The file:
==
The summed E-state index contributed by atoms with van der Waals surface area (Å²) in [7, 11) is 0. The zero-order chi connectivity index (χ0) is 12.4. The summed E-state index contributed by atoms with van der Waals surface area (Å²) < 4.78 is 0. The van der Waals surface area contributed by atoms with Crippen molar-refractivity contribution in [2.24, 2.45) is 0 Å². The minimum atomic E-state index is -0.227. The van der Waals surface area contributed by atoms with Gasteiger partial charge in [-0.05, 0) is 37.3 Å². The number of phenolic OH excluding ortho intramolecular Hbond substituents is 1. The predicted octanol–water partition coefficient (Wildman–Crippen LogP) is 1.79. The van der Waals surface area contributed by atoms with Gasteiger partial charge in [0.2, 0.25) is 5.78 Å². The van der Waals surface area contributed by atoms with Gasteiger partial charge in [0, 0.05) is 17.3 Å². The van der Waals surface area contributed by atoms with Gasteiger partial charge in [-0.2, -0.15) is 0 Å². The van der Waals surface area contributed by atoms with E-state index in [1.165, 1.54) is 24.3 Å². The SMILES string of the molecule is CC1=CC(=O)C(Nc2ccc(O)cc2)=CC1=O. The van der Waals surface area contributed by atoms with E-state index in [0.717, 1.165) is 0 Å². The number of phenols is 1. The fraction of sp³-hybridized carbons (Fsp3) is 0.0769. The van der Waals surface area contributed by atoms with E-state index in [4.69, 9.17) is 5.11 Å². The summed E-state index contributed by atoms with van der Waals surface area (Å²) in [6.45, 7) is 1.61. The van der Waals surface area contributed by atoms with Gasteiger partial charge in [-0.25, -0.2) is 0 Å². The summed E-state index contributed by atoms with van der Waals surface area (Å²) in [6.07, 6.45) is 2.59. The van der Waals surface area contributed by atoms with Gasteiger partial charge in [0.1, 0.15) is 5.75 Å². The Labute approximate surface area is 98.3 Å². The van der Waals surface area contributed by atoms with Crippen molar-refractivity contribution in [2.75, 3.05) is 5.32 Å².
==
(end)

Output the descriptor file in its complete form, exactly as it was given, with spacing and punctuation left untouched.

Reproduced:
The summed E-state index contributed by atoms with van der Waals surface area (Å²) in [7, 11) is 0. The zero-order chi connectivity index (χ0) is 12.4. The summed E-state index contributed by atoms with van der Waals surface area (Å²) < 4.78 is 0. The van der Waals surface area contributed by atoms with Crippen molar-refractivity contribution in [2.24, 2.45) is 0 Å². The minimum atomic E-state index is -0.227. The van der Waals surface area contributed by atoms with Gasteiger partial charge in [-0.05, 0) is 37.3 Å². The number of phenolic OH excluding ortho intramolecular Hbond substituents is 1. The predicted octanol–water partition coefficient (Wildman–Crippen LogP) is 1.79. The van der Waals surface area contributed by atoms with Gasteiger partial charge in [0.2, 0.25) is 5.78 Å². The van der Waals surface area contributed by atoms with Gasteiger partial charge in [0, 0.05) is 17.3 Å². The van der Waals surface area contributed by atoms with Gasteiger partial charge in [-0.2, -0.15) is 0 Å². The van der Waals surface area contributed by atoms with E-state index in [1.165, 1.54) is 24.3 Å². The SMILES string of the molecule is CC1=CC(=O)C(Nc2ccc(O)cc2)=CC1=O. The van der Waals surface area contributed by atoms with E-state index in [0.717, 1.165) is 0 Å². The number of phenols is 1. The fraction of sp³-hybridized carbons (Fsp3) is 0.0769. The van der Waals surface area contributed by atoms with E-state index in [4.69, 9.17) is 5.11 Å². The summed E-state index contributed by atoms with van der Waals surface area (Å²) in [6.45, 7) is 1.61. The van der Waals surface area contributed by atoms with Gasteiger partial charge in [-0.25, -0.2) is 0 Å². The summed E-state index contributed by atoms with van der Waals surface area (Å²) in [6.07, 6.45) is 2.59. The van der Waals surface area contributed by atoms with Gasteiger partial charge in [0.1, 0.15) is 5.75 Å². The Labute approximate surface area is 98.3 Å². The van der Waals surface area contributed by atoms with Crippen molar-refractivity contribution in [2.75, 3.05) is 5.32 Å².